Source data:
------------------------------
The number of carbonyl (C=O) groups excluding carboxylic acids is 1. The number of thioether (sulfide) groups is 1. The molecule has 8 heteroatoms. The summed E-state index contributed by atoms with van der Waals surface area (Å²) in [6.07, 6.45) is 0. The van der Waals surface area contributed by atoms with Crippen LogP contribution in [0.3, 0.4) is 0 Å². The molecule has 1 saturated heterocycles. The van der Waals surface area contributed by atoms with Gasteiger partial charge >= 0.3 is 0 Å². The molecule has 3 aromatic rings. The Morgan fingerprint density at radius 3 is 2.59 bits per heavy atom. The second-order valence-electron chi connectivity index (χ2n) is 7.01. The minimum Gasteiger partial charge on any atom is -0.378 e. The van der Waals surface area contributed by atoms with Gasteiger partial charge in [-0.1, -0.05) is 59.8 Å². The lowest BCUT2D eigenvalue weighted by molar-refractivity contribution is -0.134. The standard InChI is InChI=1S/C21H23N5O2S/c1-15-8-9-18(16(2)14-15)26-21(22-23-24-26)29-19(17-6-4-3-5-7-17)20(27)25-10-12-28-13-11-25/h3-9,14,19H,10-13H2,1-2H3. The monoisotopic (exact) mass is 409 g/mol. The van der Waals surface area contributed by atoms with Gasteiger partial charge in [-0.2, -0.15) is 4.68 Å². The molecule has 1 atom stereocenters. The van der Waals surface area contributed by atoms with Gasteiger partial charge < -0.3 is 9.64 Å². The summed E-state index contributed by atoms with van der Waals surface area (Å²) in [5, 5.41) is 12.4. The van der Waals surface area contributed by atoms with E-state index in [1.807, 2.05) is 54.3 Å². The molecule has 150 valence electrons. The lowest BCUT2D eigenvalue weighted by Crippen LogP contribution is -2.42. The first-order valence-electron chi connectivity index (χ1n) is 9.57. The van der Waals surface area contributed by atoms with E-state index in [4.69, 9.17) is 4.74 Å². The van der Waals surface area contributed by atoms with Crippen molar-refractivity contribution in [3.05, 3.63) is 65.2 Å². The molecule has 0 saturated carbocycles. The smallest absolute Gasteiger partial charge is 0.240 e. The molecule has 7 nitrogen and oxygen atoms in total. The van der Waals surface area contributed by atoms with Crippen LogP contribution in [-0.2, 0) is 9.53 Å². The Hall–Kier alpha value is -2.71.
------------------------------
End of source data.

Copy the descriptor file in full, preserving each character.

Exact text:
The number of carbonyl (C=O) groups excluding carboxylic acids is 1. The number of thioether (sulfide) groups is 1. The molecule has 8 heteroatoms. The summed E-state index contributed by atoms with van der Waals surface area (Å²) in [6.07, 6.45) is 0. The van der Waals surface area contributed by atoms with Crippen LogP contribution in [0.3, 0.4) is 0 Å². The molecule has 1 saturated heterocycles. The van der Waals surface area contributed by atoms with Gasteiger partial charge >= 0.3 is 0 Å². The molecule has 3 aromatic rings. The Morgan fingerprint density at radius 3 is 2.59 bits per heavy atom. The second-order valence-electron chi connectivity index (χ2n) is 7.01. The minimum Gasteiger partial charge on any atom is -0.378 e. The van der Waals surface area contributed by atoms with Gasteiger partial charge in [-0.1, -0.05) is 59.8 Å². The lowest BCUT2D eigenvalue weighted by molar-refractivity contribution is -0.134. The standard InChI is InChI=1S/C21H23N5O2S/c1-15-8-9-18(16(2)14-15)26-21(22-23-24-26)29-19(17-6-4-3-5-7-17)20(27)25-10-12-28-13-11-25/h3-9,14,19H,10-13H2,1-2H3. The monoisotopic (exact) mass is 409 g/mol. The van der Waals surface area contributed by atoms with Gasteiger partial charge in [-0.2, -0.15) is 4.68 Å². The molecule has 1 atom stereocenters. The van der Waals surface area contributed by atoms with Gasteiger partial charge < -0.3 is 9.64 Å². The summed E-state index contributed by atoms with van der Waals surface area (Å²) in [5, 5.41) is 12.4. The van der Waals surface area contributed by atoms with E-state index in [1.807, 2.05) is 54.3 Å². The molecule has 150 valence electrons. The lowest BCUT2D eigenvalue weighted by Crippen LogP contribution is -2.42. The first-order valence-electron chi connectivity index (χ1n) is 9.57. The van der Waals surface area contributed by atoms with E-state index in [4.69, 9.17) is 4.74 Å². The van der Waals surface area contributed by atoms with Crippen molar-refractivity contribution in [3.05, 3.63) is 65.2 Å². The molecule has 0 saturated carbocycles. The smallest absolute Gasteiger partial charge is 0.240 e. The molecule has 7 nitrogen and oxygen atoms in total. The van der Waals surface area contributed by atoms with Crippen LogP contribution in [-0.2, 0) is 9.53 Å². The Hall–Kier alpha value is -2.71.